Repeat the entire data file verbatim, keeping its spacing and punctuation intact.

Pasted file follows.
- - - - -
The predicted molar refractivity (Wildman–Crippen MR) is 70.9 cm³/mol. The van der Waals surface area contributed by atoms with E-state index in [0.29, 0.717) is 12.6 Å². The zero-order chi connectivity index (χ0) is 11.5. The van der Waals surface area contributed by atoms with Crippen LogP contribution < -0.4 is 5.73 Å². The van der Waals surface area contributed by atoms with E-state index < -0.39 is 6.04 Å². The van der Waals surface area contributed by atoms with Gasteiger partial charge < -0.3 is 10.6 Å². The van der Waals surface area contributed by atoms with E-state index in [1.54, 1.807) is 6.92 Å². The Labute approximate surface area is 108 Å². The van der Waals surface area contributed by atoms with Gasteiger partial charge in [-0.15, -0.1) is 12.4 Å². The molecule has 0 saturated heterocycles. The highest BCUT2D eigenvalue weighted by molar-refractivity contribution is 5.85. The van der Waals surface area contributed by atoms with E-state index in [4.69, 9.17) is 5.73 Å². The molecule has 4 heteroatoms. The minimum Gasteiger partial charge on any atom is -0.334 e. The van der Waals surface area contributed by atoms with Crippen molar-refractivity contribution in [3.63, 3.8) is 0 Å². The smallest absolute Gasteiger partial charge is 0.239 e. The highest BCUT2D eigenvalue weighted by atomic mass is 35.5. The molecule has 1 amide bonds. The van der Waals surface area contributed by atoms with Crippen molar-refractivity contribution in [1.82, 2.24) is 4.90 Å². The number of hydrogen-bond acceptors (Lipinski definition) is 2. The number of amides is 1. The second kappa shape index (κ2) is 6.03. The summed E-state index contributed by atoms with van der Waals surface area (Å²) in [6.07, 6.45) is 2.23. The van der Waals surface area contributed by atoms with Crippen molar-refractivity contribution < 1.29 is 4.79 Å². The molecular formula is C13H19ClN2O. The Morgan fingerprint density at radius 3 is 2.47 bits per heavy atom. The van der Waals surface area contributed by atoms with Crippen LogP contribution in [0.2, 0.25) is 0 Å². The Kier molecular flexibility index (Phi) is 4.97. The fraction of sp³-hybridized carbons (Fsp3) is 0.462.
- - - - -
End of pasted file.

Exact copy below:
The predicted molar refractivity (Wildman–Crippen MR) is 70.9 cm³/mol. The van der Waals surface area contributed by atoms with E-state index in [0.29, 0.717) is 12.6 Å². The zero-order chi connectivity index (χ0) is 11.5. The van der Waals surface area contributed by atoms with Crippen LogP contribution < -0.4 is 5.73 Å². The van der Waals surface area contributed by atoms with E-state index < -0.39 is 6.04 Å². The van der Waals surface area contributed by atoms with Gasteiger partial charge < -0.3 is 10.6 Å². The van der Waals surface area contributed by atoms with E-state index in [1.54, 1.807) is 6.92 Å². The Labute approximate surface area is 108 Å². The van der Waals surface area contributed by atoms with Gasteiger partial charge in [-0.15, -0.1) is 12.4 Å². The molecule has 0 saturated heterocycles. The highest BCUT2D eigenvalue weighted by molar-refractivity contribution is 5.85. The van der Waals surface area contributed by atoms with E-state index in [4.69, 9.17) is 5.73 Å². The molecule has 4 heteroatoms. The minimum Gasteiger partial charge on any atom is -0.334 e. The van der Waals surface area contributed by atoms with Crippen molar-refractivity contribution in [3.63, 3.8) is 0 Å². The smallest absolute Gasteiger partial charge is 0.239 e. The highest BCUT2D eigenvalue weighted by atomic mass is 35.5. The molecule has 1 amide bonds. The van der Waals surface area contributed by atoms with Crippen molar-refractivity contribution in [1.82, 2.24) is 4.90 Å². The number of hydrogen-bond acceptors (Lipinski definition) is 2. The number of amides is 1. The second kappa shape index (κ2) is 6.03. The summed E-state index contributed by atoms with van der Waals surface area (Å²) in [6.07, 6.45) is 2.23. The van der Waals surface area contributed by atoms with Crippen molar-refractivity contribution < 1.29 is 4.79 Å². The molecular formula is C13H19ClN2O. The Morgan fingerprint density at radius 3 is 2.47 bits per heavy atom. The van der Waals surface area contributed by atoms with Crippen LogP contribution in [0.2, 0.25) is 0 Å². The Kier molecular flexibility index (Phi) is 4.97. The fraction of sp³-hybridized carbons (Fsp3) is 0.462.